The Irma Hotel is a landmark in Cody, Wyoming. It was built by William F. "Buffalo Bill" Cody, the city's co-founder and namesake who named it after his daughter Irma Cody. A focal point is a famous back bar made of cherry that was a gift given by Queen Victoria to Buffalo Bill. The Irma opened with a party on November 18, 1902, to which Cody invited the press and dignitaries from as far away as Boston. The hotel quickly became the social center of Cody. In the meantime, Buffalo Bill was under pressure from creditors and was forced to sign over the hotel to his wife Louisa in 1913, who was at that time on bad terms with him. After Cody's death in 1917 the hotel was foreclosed upon and sold to Barney Link. Before the end of the year Link's estate sold the property back to Louisa, who kept it until she died in 1925. The new owners, Henry and Pearl Newell, gradually expanded the hotel, building an annex around 1930 on the west side to accommodate automobile-borne visitors. After her husband's death in 1940, Pearl Newell operated the hotel until her own death in 1965. She left the hotel's extensive collection of Buffalo Bill memorabilia to the Buffalo Bill Historical Center, and stipulated that proceeds from the estate be used as an endowment for the museum. The Irma Hotel is still open for business as both a hotel and restaurant. It is included on the National Register of Historic Places, listed in 1973. It is located on the Main Street of Cody.
1 night
West Yellowstone
The hotel was renovated in 2014 with a design for sustainability and now is part of the overall IHG Green project within the Holiday Inn Corporation. Green IHG hotels track and manage their energy, carbon and water usage thus improving their carbon footprint and reduction in water use. Some of the ways they do this is by smart facility design, selected lighting through out the property, and the use bio-friendly cleaning materials. The town of West Yellowstone is the most centrally located entrance to Yellowstone National Park. The hotel is located within walking distance (ranging from two - eight blocks) to numerous attractions including Yellowstone National Park West entrance (3 blocks); Grizzly/Wolf Discovery Center; Yellowstone IMAX Theater, Museum of the Yellowstone, Madison Canyon Earthquake Lake Visitors Center, plus numerous shops, restaurants, playhouses, and miles of walking trails.
2 nights
Moran
First designating the Teton Range and 7 southerly Piedmont lakes as a National Park in 1929, Grand Teton National Park would struggle for 21 more years before adding an additional 200,000 plus acres to form the Park we enjoy today. With the enlargement of the Park in 1950, the publicity surrounding the successful conservation of Jackson Hole attracted many more visitors. More than 587,000 visitors came to the new Park in 1951 and there were not enough facilities to accommodate them. Feeling somewhat responsible for bringing so many visitors to the Park, John D. Rockefeller, Jr. was asked what could he do about the situation, he responded “I supposed I ought to build a hotel”. Early on, with a picnic lunch in hand, John D. Rockefeller, Jr. would often hike to the top of Moose Hill and gaze out upon the Willows and the towering Teton Range. Legend has it that this view influenced the location where he would eventually build Jackson Lake Lodge. Constructed in 1955, near what is now called “Lunch Tree Hill”, the Lodge is a tribute to the vision and the lasting memories that one special moment can create. Jackson Lake Lodge was designated a National Historic Landmark in 2003. Designed by Gilbert Stanley Underwood, who previously had designed the Ahwahnee, Bryce Canon, and North Rim Grand Canyon lodges, Jackson Lake Lodge combines some elements of these earlier rustic style buildings with the modern International style. This breakthrough opened the way for many modernistic visitor centers and accommodations in National Parks built under the Mission 66 initiative to accommodate major increases in visitation after WWII. The integrity of the Jackson Lake Lodge and its associated buildings, the exceptional importance of the integrated modern/rustic architectural design of the building, and its association Gilbert Stanley Underwood, contribute to its exceptional national significance under National Historic Landmark criteria.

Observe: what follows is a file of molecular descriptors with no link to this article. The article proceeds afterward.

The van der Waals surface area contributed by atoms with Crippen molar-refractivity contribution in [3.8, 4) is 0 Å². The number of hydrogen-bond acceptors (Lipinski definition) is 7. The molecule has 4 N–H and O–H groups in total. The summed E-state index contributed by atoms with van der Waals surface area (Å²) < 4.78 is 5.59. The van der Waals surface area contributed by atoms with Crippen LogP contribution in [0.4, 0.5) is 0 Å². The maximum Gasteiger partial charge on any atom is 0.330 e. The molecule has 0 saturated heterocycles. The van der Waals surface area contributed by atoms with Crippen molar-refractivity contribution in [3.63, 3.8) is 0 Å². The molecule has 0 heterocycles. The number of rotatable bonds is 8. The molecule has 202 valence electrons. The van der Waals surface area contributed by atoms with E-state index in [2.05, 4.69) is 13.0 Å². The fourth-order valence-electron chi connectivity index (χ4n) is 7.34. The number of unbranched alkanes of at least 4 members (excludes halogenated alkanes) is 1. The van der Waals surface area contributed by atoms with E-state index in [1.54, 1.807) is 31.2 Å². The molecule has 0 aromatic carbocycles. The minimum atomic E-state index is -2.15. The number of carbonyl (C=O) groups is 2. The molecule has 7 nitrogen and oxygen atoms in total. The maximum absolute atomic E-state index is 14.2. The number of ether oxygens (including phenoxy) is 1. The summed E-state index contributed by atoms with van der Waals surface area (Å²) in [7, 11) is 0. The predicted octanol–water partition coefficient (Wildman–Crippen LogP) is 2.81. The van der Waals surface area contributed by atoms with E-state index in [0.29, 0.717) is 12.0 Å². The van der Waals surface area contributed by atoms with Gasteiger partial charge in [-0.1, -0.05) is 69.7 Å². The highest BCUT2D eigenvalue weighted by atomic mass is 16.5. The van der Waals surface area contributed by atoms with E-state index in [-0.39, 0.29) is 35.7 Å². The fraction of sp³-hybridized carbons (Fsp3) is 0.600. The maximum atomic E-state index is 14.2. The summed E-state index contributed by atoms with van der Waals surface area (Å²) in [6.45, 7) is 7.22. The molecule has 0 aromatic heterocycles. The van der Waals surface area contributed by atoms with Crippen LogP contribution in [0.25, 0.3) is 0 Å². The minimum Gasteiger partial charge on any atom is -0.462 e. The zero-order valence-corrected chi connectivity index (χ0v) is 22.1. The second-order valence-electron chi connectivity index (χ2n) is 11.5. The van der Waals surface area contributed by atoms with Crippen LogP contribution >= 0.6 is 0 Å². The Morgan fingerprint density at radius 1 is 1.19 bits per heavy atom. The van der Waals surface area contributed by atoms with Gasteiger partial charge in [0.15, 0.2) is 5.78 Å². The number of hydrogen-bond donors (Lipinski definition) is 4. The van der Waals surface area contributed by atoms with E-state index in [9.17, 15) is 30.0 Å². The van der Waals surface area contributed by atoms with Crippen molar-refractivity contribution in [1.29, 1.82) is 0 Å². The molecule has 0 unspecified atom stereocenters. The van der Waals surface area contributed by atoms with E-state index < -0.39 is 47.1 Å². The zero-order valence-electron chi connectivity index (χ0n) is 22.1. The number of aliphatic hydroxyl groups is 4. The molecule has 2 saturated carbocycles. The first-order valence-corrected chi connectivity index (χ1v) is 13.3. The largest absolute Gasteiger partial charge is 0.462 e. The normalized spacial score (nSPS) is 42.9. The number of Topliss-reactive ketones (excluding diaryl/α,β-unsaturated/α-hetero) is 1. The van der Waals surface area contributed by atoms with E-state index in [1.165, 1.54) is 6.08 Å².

1 night
Casper
Newer property in the north part of Casper, across from a local ballpark and walking trail. This hotel features a fitness room, indoor pool and business center, and self-service laundry. This Hampton location is directly across from it's sister hotel, The Hilton Garden Inn, which has a full service bar.
3 nights
Rapid City
Newly renovated rooms with atrium in main lobby. Located next to the Rushmore Plaza Civic Center. Hotel shuttle will transport to within five miles of hotel.
1 night
Cody